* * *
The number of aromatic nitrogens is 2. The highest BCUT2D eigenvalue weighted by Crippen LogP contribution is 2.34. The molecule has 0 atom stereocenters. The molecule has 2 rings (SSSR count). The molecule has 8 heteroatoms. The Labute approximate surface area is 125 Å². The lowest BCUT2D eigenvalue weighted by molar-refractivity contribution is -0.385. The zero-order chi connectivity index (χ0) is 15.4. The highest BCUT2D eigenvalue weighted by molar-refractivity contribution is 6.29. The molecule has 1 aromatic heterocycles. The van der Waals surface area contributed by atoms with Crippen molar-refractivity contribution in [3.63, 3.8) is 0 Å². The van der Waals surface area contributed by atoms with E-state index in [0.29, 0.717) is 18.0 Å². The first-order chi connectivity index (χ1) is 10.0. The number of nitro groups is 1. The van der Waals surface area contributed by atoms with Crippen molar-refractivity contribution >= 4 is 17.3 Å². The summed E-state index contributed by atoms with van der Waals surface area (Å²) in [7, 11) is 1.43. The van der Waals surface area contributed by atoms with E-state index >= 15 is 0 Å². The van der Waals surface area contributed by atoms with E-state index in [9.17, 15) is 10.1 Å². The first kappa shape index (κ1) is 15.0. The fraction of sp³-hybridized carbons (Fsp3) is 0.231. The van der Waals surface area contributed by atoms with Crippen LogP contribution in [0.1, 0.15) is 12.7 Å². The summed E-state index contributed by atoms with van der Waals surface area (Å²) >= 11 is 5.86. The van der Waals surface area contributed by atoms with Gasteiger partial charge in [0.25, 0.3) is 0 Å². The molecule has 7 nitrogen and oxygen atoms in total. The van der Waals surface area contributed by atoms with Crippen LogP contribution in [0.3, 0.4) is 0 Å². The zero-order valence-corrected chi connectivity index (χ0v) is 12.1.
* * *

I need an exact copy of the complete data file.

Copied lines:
The number of aromatic nitrogens is 2. The highest BCUT2D eigenvalue weighted by Crippen LogP contribution is 2.34. The molecule has 0 atom stereocenters. The molecule has 2 rings (SSSR count). The molecule has 8 heteroatoms. The Labute approximate surface area is 125 Å². The lowest BCUT2D eigenvalue weighted by molar-refractivity contribution is -0.385. The zero-order chi connectivity index (χ0) is 15.4. The highest BCUT2D eigenvalue weighted by molar-refractivity contribution is 6.29. The molecule has 1 aromatic heterocycles. The van der Waals surface area contributed by atoms with Crippen molar-refractivity contribution in [3.63, 3.8) is 0 Å². The van der Waals surface area contributed by atoms with E-state index in [0.29, 0.717) is 18.0 Å². The first-order chi connectivity index (χ1) is 10.0. The number of nitro groups is 1. The van der Waals surface area contributed by atoms with Crippen molar-refractivity contribution >= 4 is 17.3 Å². The summed E-state index contributed by atoms with van der Waals surface area (Å²) in [7, 11) is 1.43. The van der Waals surface area contributed by atoms with E-state index >= 15 is 0 Å². The van der Waals surface area contributed by atoms with E-state index in [9.17, 15) is 10.1 Å². The first kappa shape index (κ1) is 15.0. The fraction of sp³-hybridized carbons (Fsp3) is 0.231. The van der Waals surface area contributed by atoms with Crippen LogP contribution in [0.1, 0.15) is 12.7 Å². The summed E-state index contributed by atoms with van der Waals surface area (Å²) >= 11 is 5.86. The van der Waals surface area contributed by atoms with Gasteiger partial charge in [0.25, 0.3) is 0 Å². The molecule has 7 nitrogen and oxygen atoms in total. The van der Waals surface area contributed by atoms with Crippen LogP contribution in [0.3, 0.4) is 0 Å². The zero-order valence-corrected chi connectivity index (χ0v) is 12.1.